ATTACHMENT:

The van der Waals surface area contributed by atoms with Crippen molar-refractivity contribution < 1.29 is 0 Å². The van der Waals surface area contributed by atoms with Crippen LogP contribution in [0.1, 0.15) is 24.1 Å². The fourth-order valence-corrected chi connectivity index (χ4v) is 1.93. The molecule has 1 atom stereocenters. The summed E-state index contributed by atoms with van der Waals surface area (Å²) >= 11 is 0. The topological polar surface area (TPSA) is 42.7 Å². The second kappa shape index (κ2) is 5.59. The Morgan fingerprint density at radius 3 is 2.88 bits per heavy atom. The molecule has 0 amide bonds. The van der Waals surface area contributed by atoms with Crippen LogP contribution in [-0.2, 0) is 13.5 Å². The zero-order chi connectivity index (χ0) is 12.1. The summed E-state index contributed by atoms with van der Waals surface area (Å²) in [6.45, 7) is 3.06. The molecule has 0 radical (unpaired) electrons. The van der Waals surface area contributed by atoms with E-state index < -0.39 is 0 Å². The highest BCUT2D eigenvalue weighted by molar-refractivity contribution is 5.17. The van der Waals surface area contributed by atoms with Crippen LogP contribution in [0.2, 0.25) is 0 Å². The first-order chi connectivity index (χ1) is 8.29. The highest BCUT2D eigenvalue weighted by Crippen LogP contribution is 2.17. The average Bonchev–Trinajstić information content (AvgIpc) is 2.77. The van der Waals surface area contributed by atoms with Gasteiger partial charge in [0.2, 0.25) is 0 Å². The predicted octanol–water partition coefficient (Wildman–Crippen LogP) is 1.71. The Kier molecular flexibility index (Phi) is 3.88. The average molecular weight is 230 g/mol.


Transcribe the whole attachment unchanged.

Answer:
The van der Waals surface area contributed by atoms with Crippen molar-refractivity contribution < 1.29 is 0 Å². The van der Waals surface area contributed by atoms with Crippen LogP contribution in [0.1, 0.15) is 24.1 Å². The fourth-order valence-corrected chi connectivity index (χ4v) is 1.93. The molecule has 1 atom stereocenters. The summed E-state index contributed by atoms with van der Waals surface area (Å²) >= 11 is 0. The topological polar surface area (TPSA) is 42.7 Å². The second kappa shape index (κ2) is 5.59. The Morgan fingerprint density at radius 3 is 2.88 bits per heavy atom. The molecule has 0 amide bonds. The van der Waals surface area contributed by atoms with Crippen LogP contribution in [-0.2, 0) is 13.5 Å². The zero-order chi connectivity index (χ0) is 12.1. The summed E-state index contributed by atoms with van der Waals surface area (Å²) in [6.45, 7) is 3.06. The molecule has 0 radical (unpaired) electrons. The van der Waals surface area contributed by atoms with E-state index < -0.39 is 0 Å². The highest BCUT2D eigenvalue weighted by molar-refractivity contribution is 5.17. The van der Waals surface area contributed by atoms with Crippen LogP contribution in [0.2, 0.25) is 0 Å². The first-order chi connectivity index (χ1) is 8.29. The highest BCUT2D eigenvalue weighted by Crippen LogP contribution is 2.17. The average Bonchev–Trinajstić information content (AvgIpc) is 2.77. The van der Waals surface area contributed by atoms with Gasteiger partial charge in [0.2, 0.25) is 0 Å². The predicted octanol–water partition coefficient (Wildman–Crippen LogP) is 1.71. The Kier molecular flexibility index (Phi) is 3.88. The average molecular weight is 230 g/mol.